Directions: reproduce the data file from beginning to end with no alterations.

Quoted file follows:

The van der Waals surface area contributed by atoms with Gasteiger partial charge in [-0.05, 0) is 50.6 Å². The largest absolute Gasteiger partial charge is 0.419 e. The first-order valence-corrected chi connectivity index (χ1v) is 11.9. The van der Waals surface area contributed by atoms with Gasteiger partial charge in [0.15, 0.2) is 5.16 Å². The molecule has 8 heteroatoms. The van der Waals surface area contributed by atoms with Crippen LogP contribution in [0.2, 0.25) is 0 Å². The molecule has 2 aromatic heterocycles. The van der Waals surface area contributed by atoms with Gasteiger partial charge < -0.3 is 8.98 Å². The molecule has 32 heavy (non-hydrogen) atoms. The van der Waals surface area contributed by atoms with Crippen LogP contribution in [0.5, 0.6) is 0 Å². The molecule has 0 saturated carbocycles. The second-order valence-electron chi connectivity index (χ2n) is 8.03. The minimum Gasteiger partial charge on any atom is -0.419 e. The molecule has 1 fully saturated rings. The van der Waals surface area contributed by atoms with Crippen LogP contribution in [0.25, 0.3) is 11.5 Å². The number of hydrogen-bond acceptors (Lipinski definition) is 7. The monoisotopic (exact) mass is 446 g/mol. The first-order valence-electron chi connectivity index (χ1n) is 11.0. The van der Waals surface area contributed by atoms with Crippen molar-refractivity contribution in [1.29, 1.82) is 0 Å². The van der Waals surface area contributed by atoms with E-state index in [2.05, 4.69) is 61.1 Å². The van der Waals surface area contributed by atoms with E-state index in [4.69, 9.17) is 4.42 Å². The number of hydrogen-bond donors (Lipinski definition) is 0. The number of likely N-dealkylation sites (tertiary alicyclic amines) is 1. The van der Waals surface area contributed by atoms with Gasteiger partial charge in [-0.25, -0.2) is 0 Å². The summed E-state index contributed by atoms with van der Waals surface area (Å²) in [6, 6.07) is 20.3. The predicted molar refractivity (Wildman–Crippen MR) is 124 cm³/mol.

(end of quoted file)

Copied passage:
The van der Waals surface area contributed by atoms with Gasteiger partial charge in [-0.05, 0) is 50.6 Å². The largest absolute Gasteiger partial charge is 0.419 e. The first-order valence-corrected chi connectivity index (χ1v) is 11.9. The van der Waals surface area contributed by atoms with Gasteiger partial charge in [0.15, 0.2) is 5.16 Å². The molecule has 8 heteroatoms. The van der Waals surface area contributed by atoms with Crippen LogP contribution in [0.2, 0.25) is 0 Å². The molecule has 2 aromatic heterocycles. The van der Waals surface area contributed by atoms with Gasteiger partial charge < -0.3 is 8.98 Å². The molecule has 32 heavy (non-hydrogen) atoms. The van der Waals surface area contributed by atoms with Crippen LogP contribution in [0.5, 0.6) is 0 Å². The molecule has 0 saturated carbocycles. The second-order valence-electron chi connectivity index (χ2n) is 8.03. The minimum Gasteiger partial charge on any atom is -0.419 e. The molecule has 1 fully saturated rings. The van der Waals surface area contributed by atoms with Crippen LogP contribution in [0.25, 0.3) is 11.5 Å². The number of hydrogen-bond acceptors (Lipinski definition) is 7. The monoisotopic (exact) mass is 446 g/mol. The first-order valence-electron chi connectivity index (χ1n) is 11.0. The van der Waals surface area contributed by atoms with Crippen molar-refractivity contribution in [1.29, 1.82) is 0 Å². The van der Waals surface area contributed by atoms with E-state index in [2.05, 4.69) is 61.1 Å². The van der Waals surface area contributed by atoms with E-state index in [4.69, 9.17) is 4.42 Å². The number of hydrogen-bond donors (Lipinski definition) is 0. The number of likely N-dealkylation sites (tertiary alicyclic amines) is 1. The van der Waals surface area contributed by atoms with Gasteiger partial charge in [-0.25, -0.2) is 0 Å². The summed E-state index contributed by atoms with van der Waals surface area (Å²) in [6, 6.07) is 20.3. The predicted molar refractivity (Wildman–Crippen MR) is 124 cm³/mol.